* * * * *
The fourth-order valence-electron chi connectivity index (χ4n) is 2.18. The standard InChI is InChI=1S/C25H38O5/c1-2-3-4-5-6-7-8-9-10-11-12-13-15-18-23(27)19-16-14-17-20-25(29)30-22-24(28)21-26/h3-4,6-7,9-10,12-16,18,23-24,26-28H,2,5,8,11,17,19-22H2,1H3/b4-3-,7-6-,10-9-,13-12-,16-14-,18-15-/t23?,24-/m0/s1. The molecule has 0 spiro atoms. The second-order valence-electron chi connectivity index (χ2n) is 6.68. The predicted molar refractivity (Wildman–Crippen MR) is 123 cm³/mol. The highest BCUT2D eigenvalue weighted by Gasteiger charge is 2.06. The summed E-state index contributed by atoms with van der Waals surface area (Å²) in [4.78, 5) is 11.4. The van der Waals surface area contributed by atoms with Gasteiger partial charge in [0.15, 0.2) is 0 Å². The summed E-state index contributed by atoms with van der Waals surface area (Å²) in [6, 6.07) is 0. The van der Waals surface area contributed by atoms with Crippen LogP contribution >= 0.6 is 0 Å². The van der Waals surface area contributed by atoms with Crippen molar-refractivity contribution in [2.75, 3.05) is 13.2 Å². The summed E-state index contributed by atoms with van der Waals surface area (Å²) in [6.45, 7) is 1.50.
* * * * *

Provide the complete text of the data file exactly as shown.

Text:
The fourth-order valence-electron chi connectivity index (χ4n) is 2.18. The standard InChI is InChI=1S/C25H38O5/c1-2-3-4-5-6-7-8-9-10-11-12-13-15-18-23(27)19-16-14-17-20-25(29)30-22-24(28)21-26/h3-4,6-7,9-10,12-16,18,23-24,26-28H,2,5,8,11,17,19-22H2,1H3/b4-3-,7-6-,10-9-,13-12-,16-14-,18-15-/t23?,24-/m0/s1. The molecule has 0 spiro atoms. The second-order valence-electron chi connectivity index (χ2n) is 6.68. The predicted molar refractivity (Wildman–Crippen MR) is 123 cm³/mol. The highest BCUT2D eigenvalue weighted by Gasteiger charge is 2.06. The summed E-state index contributed by atoms with van der Waals surface area (Å²) in [4.78, 5) is 11.4. The van der Waals surface area contributed by atoms with Gasteiger partial charge in [0.15, 0.2) is 0 Å². The summed E-state index contributed by atoms with van der Waals surface area (Å²) in [6, 6.07) is 0. The van der Waals surface area contributed by atoms with Crippen LogP contribution >= 0.6 is 0 Å². The van der Waals surface area contributed by atoms with Crippen molar-refractivity contribution in [2.75, 3.05) is 13.2 Å². The summed E-state index contributed by atoms with van der Waals surface area (Å²) in [6.45, 7) is 1.50.